Saturday, May 23, 2009

Is the Episcopal Church protesting Anglican "border crossings" while setting up to do the same thing?

Anglicat is doing a nice job of bringing forward various quotes and ideas from the Presiding Bishop's recent visit to Minnesota.

The PB wants to downplay the term national church and point to Episcopal Church - presence? mission? authority? - in various countries. This seems another evolution (or at least acceptance) of the disintegration of the Anglican Communion world wide, with at least two new groupings of Anglicans based primarily on competing belief systems rather than some form of Communion with the Archbishop of Canterbury and long gone "bonds of affection."

There's a degree of hypocrisy in what the PB is putting out there. She has been one of the major voices opposing "border crossing" by Bishops from other Provinces, but ever since the "Episcopal Church USA" (ECUSA) surreptitiously changed its name to "The Episcopal Church" (TEC), it has been positioning itself to both separate from and meddle in off-shore churches.

What she's saying reflects the anti-Biblical form of religion TEC is practicing. She seems to be setting up to take revenge by inflicting on others what she would not want inflicted on TEC. The church that sues other Christians, takes revenge, redefines marriage, downplays the cross of Christ... well, you get the picture. TEC's national leaders have gone beyond error into active betrayal of even the most basic of Jesus' teachings around the globe. TEC not only teaches things alien to most Christian churches, it behaves in ways that are counter to what Jesus said.

On another matter, the PB held up the emergence of TEC "regional offices" (one is down the road in Omaha) as a sign of "decentralization." That is manifest propaganda. The regional office model is due to the financial problems of the denomination and a growing inability to afford a headquarters in New York City. And dispersing the staff does not undo the fact that denominational power is more centralized than ever, with the PB poised to become a kind of Pope.

I wonder if the Minnesotans who heard this realized the irony. The PB looked them in the eye and said, "I am decentralizing," while she was standing there in their diocese to meddle in their Bishop election process.


David Handy+ said...

Hmmm. So much for displaying a mellower attitude toward our foes in TEC. (Just teasing).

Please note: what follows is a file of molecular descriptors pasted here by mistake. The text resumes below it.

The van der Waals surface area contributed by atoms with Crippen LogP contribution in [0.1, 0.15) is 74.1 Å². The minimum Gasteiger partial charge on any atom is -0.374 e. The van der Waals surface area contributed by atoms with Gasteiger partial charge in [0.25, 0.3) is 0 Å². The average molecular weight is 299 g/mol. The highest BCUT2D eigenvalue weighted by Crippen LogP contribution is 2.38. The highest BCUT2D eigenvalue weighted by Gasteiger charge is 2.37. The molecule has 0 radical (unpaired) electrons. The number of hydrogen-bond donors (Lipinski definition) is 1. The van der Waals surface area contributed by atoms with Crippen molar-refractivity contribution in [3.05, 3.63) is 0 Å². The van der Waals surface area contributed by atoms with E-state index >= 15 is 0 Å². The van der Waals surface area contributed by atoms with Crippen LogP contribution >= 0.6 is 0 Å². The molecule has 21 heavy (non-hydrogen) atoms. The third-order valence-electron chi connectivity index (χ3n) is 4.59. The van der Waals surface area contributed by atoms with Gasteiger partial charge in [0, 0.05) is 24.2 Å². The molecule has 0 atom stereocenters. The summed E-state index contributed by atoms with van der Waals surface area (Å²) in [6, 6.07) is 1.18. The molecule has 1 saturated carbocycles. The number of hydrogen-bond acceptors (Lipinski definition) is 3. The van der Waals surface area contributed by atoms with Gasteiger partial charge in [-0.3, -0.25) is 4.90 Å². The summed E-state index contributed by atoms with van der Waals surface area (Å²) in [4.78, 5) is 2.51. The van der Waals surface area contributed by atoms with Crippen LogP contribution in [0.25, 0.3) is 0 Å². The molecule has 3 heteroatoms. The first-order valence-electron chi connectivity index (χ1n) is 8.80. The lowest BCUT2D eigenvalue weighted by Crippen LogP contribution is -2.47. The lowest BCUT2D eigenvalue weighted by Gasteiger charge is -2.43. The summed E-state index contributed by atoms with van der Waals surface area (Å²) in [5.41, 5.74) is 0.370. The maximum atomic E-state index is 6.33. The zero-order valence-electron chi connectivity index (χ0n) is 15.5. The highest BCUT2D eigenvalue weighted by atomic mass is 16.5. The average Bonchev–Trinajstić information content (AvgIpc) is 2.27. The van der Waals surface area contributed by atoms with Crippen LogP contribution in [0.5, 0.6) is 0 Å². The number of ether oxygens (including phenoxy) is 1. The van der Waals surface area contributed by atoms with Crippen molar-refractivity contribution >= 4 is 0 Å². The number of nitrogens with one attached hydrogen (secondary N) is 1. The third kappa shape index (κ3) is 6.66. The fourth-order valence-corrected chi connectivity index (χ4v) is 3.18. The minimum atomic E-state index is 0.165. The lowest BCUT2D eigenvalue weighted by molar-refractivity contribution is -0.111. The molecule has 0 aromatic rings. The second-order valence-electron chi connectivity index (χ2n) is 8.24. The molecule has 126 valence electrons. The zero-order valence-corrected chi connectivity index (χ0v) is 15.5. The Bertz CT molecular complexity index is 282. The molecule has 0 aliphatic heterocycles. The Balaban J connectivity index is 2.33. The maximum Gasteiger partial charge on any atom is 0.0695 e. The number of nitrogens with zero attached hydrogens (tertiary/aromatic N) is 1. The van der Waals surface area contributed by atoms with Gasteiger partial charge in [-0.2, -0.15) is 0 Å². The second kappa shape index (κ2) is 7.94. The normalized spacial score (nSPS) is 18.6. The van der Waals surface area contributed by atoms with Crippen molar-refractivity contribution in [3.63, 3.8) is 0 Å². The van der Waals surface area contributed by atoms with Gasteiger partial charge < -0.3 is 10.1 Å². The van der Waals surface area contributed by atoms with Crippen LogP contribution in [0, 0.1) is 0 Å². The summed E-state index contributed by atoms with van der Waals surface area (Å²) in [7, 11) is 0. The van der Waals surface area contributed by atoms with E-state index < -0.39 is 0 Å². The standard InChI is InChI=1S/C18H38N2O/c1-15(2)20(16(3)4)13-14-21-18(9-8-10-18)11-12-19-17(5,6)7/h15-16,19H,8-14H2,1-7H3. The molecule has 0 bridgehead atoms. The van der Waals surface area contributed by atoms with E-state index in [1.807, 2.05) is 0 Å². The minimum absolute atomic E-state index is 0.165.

Actually, I think occasional venting of anger and frustration is appropriate, given the shameless and inexcusable way our denominational leaders have betrayed the sacred trust that is in their care, by utterly perverting the gospel, and engaging in all sorts of treachery and hypocrisy.

I have no respect for the Presiding Bishop. Zip. Zilch. None. And I'm glad you and Kathryn/Anglicat are doing your part in exposing some of her wicked ways.

After all, as Ecclesiastes 3 says, "There is a time for everything." There is a time for being mellow and conciliatory, and a time for righteous indignation and downright inflammatory words too.

TLF+ said...

Hi, David+. I found myself quite unemotional - mellow, even - while posting this. I think the facts speak for themselves. Ezekiel 2 & 3 came up in the Morning lessons last week. We need to sound the warning, whether or not the people choose to respond.

Anonymous said...

But the point is...If TEC does this, it's bad (as you believe everything TEC does is, but are loath to admit) but is an African Bishop does this it's good (because everything they do, such as polygamy, sexism, etc is good as you proclaim over and over). Are you even aware of what a hypocrite is?

TLF+ said...

No, anonymous, the position that we've ALL frittered away in the Anglican Communion is called "bonds of affection." That's the net loss, no matter who we support on this or that issue or behavior.

There has been much impatience, declaration of "emergency", refusal to listen... on and on. Innovations, border crossings, breaking of fellowship, giving people authority not given in our canons... I could type examples for days from both "sides."

As I've quoted again and again from I Corinthians 6, we are all losers, spiritually, in what is going on. This or that group will meet its perceived needs. But the body of Christ is broken again.

I've also written in other places that we have good things to share with African Christians, just as they have good things to share with us. I have no fantasy about African sociopolitics as perfect or superior.

But I do admire their churches. They practice a costly fidelity under pressures we fail to acknowledge, and which some of our actions have exacerbated. We say much about "dialogue" be we are not good at listening. A bit of humility and restraint on our part might have gone a long way.

But now we are doing "post-mortem". The fragmentation is real and any of us who claim to be above it and can't see some way in which we've contributed are hard hearted fools.